Florida pastor Terry Jones, who inflamed Muslims by once burning the Qur'an, says he has been denied permission to enter Canada to attend a Thursday evening speaking engagement in Toronto.
Jones told CBC News he may appeal. But for the time being, he said he would head back to Florida.
The Canada Border Services Agency made Jones go through a secondary inspection when he arrived at the Ambassador Bridge in Windsor, Ont., around noon. Secondary inspection involves a search of a person's vehicle and more extensive questioning.
He was held there for several hours before being told he would not be allowed into Canada. Jones said the CBSA cited a previous peace bond infraction in the U.S. as well as an incident relating to a disputed honorary doctorate in Germany to keep him out. "The reasons are pretty bogus in our opinion," he said.
Jones said the border officials, who he described as "cordial", asked him about "the hate speech aspect" of his Toronto appearance.
"Definitely, the concern was ... that rally we were to attend and speak at," he said.
Jones called the decision to bar him a "grievous act" and said it was unwarranted in a country "that is supposed to have freedom of speech."
"I think to ban you from a country…I think there has to be more serious charges," he said. "I think you have to be a criminal or pose some type of threat to national security."
No confirmation from CBSA
The CBSA refused to confirm that Jones was banned. "It is not our practice to confirm/deny whether any one person has sought entry/entered Canada," said a statement emailed to CBC News.
"Several factors are used in determining admissibility into Canada, including involvement in human rights violations, in organized crime, in criminal activity, security, health or financial reasons," the agency said.
"Planning to attend an event in Canada is not itself grounds for being inadmissible."
The pastor was on his way to a scheduled speaking engagement on the lawn of the Ontario legislature at 6 p.m. Thursday. Organizers said the event will go ahead despite Jones' absence.
The event is titled "Canadians united against terror." It was to include a memorial for U.S. Sgt. 1st Class Christopher Speer. Canadian Omar Khadr pleaded guilty and was convicted of the murder of Speer, a soldier who died from his wounds during a firefight in Afghanistan in 2002.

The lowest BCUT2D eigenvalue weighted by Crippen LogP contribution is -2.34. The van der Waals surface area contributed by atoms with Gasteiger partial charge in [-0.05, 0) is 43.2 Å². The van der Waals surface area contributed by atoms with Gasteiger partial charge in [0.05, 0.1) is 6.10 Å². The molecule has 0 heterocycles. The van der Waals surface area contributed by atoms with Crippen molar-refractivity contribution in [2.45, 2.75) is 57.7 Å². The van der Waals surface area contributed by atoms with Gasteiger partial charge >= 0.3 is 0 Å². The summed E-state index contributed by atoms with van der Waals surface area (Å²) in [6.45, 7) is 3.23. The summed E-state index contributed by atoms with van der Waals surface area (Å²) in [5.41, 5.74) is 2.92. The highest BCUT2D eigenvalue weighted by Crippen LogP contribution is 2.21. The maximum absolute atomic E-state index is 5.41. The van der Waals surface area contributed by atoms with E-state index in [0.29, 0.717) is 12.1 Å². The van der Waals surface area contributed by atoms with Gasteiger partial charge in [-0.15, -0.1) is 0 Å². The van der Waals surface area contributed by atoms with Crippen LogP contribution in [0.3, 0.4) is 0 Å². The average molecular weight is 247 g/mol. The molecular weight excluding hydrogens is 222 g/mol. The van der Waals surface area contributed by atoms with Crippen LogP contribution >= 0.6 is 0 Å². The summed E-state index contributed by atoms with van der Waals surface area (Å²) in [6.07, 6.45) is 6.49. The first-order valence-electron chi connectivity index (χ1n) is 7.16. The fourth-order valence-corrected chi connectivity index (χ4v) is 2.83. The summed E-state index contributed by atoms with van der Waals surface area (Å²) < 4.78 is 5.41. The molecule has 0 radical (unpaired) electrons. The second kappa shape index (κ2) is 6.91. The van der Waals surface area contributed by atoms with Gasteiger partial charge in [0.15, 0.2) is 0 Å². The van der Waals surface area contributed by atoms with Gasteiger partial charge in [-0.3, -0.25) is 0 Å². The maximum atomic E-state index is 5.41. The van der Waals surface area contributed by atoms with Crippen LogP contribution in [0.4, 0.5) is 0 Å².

A discussion was to follow dealing with the anti-Islamic video Innocence of Muslims. The film sparked protests and outrage throughout the Middle East. Organizers said the video would not be shown at the event. Instead, a panel discussion would broach the issue of whether it should be shown.
Jones is best known for burning a Qur'an on the anniversary of the 9/11 terrorist attacks.
Proposed bill tightens border
Citizenship and Immigration Minister Jason Kenney's office told CBC News the government did not have the power to keep Jones out of the country.
That decision lies solely with the CBSA, which can keep Jones out of Canada if he's considered a security threat.
The Conservatives have proposed a bill that would make it much easier to keep such people out of Canada.
Bill C-43, the Faster Removal of Foreign Criminals Act, would give the immigration minister powers to determine who can be kept out of — or allowed in — the country.
One measure of the bill would give the minister the power to deny someone entry or temporary resident status for up to three years on the basis of public policy considerations.
The NDP's border critic, Brian Masse (Windsor West) has issues with the bill, including its name.
"It is unfortunate that these types of titles have now been introduced into legislation. This one is very serious. It is a continuation of our immigration drift," Masse said in the House last week.
Kenney said last June that the power would be used sparingly.
"This is an important initiative to protect Canadians from serious, repeat foreign criminals who have been delaying their deportation from Canada and in too many cases going on to create new offences and create new victims in Canada," Kenney said outside the House of Commons when the bill was introduced in late September.
The bill would also ease the way to deport refugees, permanent residents and visitors for "serious criminality," crimes where the punishment is six months or more in jail.